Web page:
1982 – Professor emeritus Ingo Potrykus of the Swiss Federal Institute of Technology and Prof. Peter Beyer of the University of Freiburg, Germany, started research on Golden Rice

1999 – Researchers successfully expressed beta-carotene in rice grains

2000 – Golden Rice and its creator Potrykus landed on the cover of Time Magazine

2004 – The Philippines, Indonesia, and Bangladesh received an improved version of Golden Rice through the Golden Rice Network

Golden Rice timeline in the Philippines

2001 – IRRI received the first 600 seeds and six 2.5mL tubes of the genes necessary to turn any white rice into a biosynthetic factory for beta-carotene

2005 – Golden Rice 2 with better beta-carotene levels was unveiled

2011 – The Bill and Melinda Gates Foundation donated $10.3 million to IRRI to boost its Golden Rice project

2013 – Progressive pro-farmer groups against Golden Rice uprooted test plots at DA provincial office compound in Pili, Camarines Sur, where GMO rice was grown for submission to local regulatory bodies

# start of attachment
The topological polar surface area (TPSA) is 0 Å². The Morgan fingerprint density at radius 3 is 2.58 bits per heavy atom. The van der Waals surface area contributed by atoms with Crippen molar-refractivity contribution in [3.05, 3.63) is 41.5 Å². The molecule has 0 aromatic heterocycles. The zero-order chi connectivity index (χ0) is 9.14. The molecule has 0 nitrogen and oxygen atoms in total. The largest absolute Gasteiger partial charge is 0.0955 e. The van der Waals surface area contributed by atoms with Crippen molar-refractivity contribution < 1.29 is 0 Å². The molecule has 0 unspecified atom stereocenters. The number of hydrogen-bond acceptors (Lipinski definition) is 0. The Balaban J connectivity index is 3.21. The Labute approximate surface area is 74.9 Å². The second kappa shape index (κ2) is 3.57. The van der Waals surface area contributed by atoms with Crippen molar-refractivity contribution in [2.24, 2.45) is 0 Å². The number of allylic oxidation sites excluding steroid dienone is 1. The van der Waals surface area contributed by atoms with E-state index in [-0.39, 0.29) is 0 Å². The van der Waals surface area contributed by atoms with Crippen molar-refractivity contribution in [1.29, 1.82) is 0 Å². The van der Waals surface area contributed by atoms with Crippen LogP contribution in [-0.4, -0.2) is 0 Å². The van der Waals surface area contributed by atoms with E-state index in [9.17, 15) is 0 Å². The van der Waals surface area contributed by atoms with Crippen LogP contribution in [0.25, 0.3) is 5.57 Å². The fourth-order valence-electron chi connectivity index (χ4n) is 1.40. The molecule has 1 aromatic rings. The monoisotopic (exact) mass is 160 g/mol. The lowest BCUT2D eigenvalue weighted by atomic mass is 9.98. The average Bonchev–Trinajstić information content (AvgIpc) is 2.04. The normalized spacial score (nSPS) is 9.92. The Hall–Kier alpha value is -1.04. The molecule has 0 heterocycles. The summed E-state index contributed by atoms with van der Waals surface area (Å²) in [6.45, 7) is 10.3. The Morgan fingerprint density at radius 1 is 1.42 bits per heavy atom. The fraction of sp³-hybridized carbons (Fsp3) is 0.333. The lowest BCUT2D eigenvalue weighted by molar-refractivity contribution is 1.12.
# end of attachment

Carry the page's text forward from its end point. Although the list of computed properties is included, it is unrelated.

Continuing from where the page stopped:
2017 – Farmers rallied in front of the main office of Philippine Rice Research Institute (PhilRice) in Muñoz, Nueva Ecija to stop the commercialization of Golden Rice in the country

May 2019 – The Department of Agriculture-Bureau of Plant Industry (DA-BPI) issued a biosafety permit for field trial

October 2019 – Field trials conducted in DA-PhilRice stations in Muñoz, Nueva Ecija, and San Mateo, Isabela were completed

October 2020 – DA-PhilRice lodged an application for the commercial propagation of GR2E Golden Rice

November 2020 to January 2021 – A 60-day public comment period commenced

July 21, 2021 – DA approved the permit for the commercial propagation of Golden Rice along with the Bacillus thuringiensis (Bt) eggplant for direct use as food, feed, or for processing

Why farmers are not sold on Golden Rice

Stop Golden Rice Network (SGRN), a regional campaign network against corporate control in food and agriculture, released a unity statement last Aug. 9. This was backed by various civil society organizations and pro-farmer groups as a reaction to the DA’s decision.

According to the statement, Golden Rice has yet to resolve problems on efficacy, safety, private control, and acceptance by the public, including those raised during the 60-day public comment period.